He begins by emphasising growth, renewal, the fight against corruption and the need to advance the values of the Constitution in addressing the needs of the poor, unemployed, marginalised and dispossessed. His choice of the “five most urgent tasks at this moment in our history” is telling:

Although none of these is new, the choice of these show a realism and urgency that was lacking from the Presidency before 2018. This public acknowledgement by the President is therefore welcome.

A number of other issues stand out as positive progress:

One can and should remain concerned with other aspects of the SONA. These include the reference to expropriation without compensation, the enthusiasm around the catastrophic NHI Bill, and the idealistic notion to provide every school child in South Africa with digital workbooks and textbooks on a tablet device in the next six years.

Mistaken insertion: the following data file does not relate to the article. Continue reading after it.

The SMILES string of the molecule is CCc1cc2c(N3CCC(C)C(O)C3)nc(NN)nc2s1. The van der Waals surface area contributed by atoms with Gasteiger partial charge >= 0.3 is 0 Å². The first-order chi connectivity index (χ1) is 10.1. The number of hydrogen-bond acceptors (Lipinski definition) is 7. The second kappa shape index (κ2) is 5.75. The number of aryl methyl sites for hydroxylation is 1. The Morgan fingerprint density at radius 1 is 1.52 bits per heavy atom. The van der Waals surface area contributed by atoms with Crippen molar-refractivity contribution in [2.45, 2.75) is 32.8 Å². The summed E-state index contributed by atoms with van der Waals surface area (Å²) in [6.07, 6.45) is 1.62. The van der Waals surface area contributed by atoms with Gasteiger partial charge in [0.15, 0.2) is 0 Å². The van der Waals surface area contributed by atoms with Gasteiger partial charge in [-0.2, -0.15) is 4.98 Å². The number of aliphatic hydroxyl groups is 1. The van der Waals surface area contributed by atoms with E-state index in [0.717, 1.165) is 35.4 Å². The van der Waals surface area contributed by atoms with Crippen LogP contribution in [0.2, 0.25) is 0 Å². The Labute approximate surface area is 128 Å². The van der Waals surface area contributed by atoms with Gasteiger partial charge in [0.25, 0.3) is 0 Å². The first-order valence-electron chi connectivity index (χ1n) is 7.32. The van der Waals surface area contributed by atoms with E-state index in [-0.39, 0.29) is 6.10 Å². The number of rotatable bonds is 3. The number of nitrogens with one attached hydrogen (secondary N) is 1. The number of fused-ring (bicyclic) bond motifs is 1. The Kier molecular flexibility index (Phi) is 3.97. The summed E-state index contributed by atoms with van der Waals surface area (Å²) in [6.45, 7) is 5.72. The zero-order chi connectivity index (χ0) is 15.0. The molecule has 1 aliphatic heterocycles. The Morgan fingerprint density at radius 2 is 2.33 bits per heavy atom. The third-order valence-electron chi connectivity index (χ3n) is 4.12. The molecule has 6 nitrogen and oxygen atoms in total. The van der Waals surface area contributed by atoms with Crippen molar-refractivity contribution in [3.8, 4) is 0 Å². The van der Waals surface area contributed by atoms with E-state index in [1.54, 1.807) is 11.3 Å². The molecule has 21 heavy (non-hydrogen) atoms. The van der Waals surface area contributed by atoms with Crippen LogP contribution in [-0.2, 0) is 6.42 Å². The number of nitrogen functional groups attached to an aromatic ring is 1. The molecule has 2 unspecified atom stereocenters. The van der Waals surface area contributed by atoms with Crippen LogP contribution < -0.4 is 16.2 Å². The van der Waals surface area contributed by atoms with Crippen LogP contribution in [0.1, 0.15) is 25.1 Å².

In his final paragraphs the President does indeed point to a future that all South Africans can identify with: where every man, woman and child should be provided with the opportunity and means to make a better life for themselves – no pure entitlement here. And he talks about a South Africa that acknowledges the problems of the past but looks firmly to the future – no harking back to apartheid as an excuse for the problems of today. And finally, he made a slight but discernible swipe at his predecessor and his cronies: we want a South Africa whose leaders are bold and courageous, leaders who remain servants of the people – and for whom fulfilling their duty is the highest, and the only, reward.

President Ramaphosa sounded as if he was delivering the State of the Nation for the whole nation and if he was speaking as President of all South Africans. He also sounded as if he has already made a start on the work awaiting him – and all South Africans – after 8 May. The obvious questions are whether he could win the battle in a party that is still at war within itself and if he could repair a State that could support him. For now, those are the big uncertainties.

Issued by the FW de Klerk Foundation
8 February 2019